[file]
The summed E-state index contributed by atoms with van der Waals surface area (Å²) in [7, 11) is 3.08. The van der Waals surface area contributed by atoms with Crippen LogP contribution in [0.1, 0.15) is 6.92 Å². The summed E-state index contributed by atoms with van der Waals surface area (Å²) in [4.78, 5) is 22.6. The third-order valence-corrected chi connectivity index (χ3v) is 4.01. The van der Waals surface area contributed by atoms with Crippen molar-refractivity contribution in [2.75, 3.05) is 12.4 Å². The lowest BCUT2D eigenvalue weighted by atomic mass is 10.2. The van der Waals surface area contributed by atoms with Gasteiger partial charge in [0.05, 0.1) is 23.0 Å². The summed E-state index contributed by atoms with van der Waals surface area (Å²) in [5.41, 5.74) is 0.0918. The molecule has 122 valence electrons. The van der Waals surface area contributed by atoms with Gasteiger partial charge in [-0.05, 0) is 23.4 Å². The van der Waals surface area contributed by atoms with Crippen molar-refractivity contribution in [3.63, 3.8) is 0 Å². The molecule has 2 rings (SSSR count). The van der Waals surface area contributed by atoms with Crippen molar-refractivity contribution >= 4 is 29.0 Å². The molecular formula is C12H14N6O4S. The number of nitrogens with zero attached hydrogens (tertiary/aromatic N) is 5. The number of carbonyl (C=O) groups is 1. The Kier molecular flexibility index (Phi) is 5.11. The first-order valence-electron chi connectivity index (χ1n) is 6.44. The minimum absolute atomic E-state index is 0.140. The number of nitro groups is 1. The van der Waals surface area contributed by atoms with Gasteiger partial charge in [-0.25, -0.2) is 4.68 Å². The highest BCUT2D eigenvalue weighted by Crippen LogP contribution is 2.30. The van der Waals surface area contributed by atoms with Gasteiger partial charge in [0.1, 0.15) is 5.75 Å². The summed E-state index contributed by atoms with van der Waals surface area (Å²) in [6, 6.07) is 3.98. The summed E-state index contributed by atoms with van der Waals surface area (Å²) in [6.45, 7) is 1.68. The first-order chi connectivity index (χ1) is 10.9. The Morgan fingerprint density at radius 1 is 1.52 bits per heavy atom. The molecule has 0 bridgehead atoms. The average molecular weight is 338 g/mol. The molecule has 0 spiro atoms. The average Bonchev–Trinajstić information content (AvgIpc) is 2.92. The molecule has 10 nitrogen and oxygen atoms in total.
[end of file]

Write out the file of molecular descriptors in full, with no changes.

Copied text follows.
The summed E-state index contributed by atoms with van der Waals surface area (Å²) in [7, 11) is 3.08. The van der Waals surface area contributed by atoms with Crippen LogP contribution in [0.1, 0.15) is 6.92 Å². The summed E-state index contributed by atoms with van der Waals surface area (Å²) in [4.78, 5) is 22.6. The third-order valence-corrected chi connectivity index (χ3v) is 4.01. The van der Waals surface area contributed by atoms with Crippen molar-refractivity contribution in [2.75, 3.05) is 12.4 Å². The lowest BCUT2D eigenvalue weighted by atomic mass is 10.2. The van der Waals surface area contributed by atoms with Gasteiger partial charge in [0.05, 0.1) is 23.0 Å². The summed E-state index contributed by atoms with van der Waals surface area (Å²) in [5.41, 5.74) is 0.0918. The molecule has 122 valence electrons. The van der Waals surface area contributed by atoms with Gasteiger partial charge in [-0.05, 0) is 23.4 Å². The van der Waals surface area contributed by atoms with Crippen molar-refractivity contribution in [3.63, 3.8) is 0 Å². The molecule has 2 rings (SSSR count). The van der Waals surface area contributed by atoms with Crippen molar-refractivity contribution >= 4 is 29.0 Å². The molecular formula is C12H14N6O4S. The number of nitrogens with zero attached hydrogens (tertiary/aromatic N) is 5. The number of carbonyl (C=O) groups is 1. The Kier molecular flexibility index (Phi) is 5.11. The first-order valence-electron chi connectivity index (χ1n) is 6.44. The minimum absolute atomic E-state index is 0.140. The number of nitro groups is 1. The van der Waals surface area contributed by atoms with Gasteiger partial charge in [-0.25, -0.2) is 4.68 Å². The highest BCUT2D eigenvalue weighted by Crippen LogP contribution is 2.30. The van der Waals surface area contributed by atoms with Gasteiger partial charge in [0.1, 0.15) is 5.75 Å². The summed E-state index contributed by atoms with van der Waals surface area (Å²) in [6, 6.07) is 3.98. The summed E-state index contributed by atoms with van der Waals surface area (Å²) in [6.45, 7) is 1.68. The first-order chi connectivity index (χ1) is 10.9. The Morgan fingerprint density at radius 1 is 1.52 bits per heavy atom. The molecule has 0 bridgehead atoms. The average molecular weight is 338 g/mol. The molecule has 0 spiro atoms. The average Bonchev–Trinajstić information content (AvgIpc) is 2.92. The molecule has 10 nitrogen and oxygen atoms in total.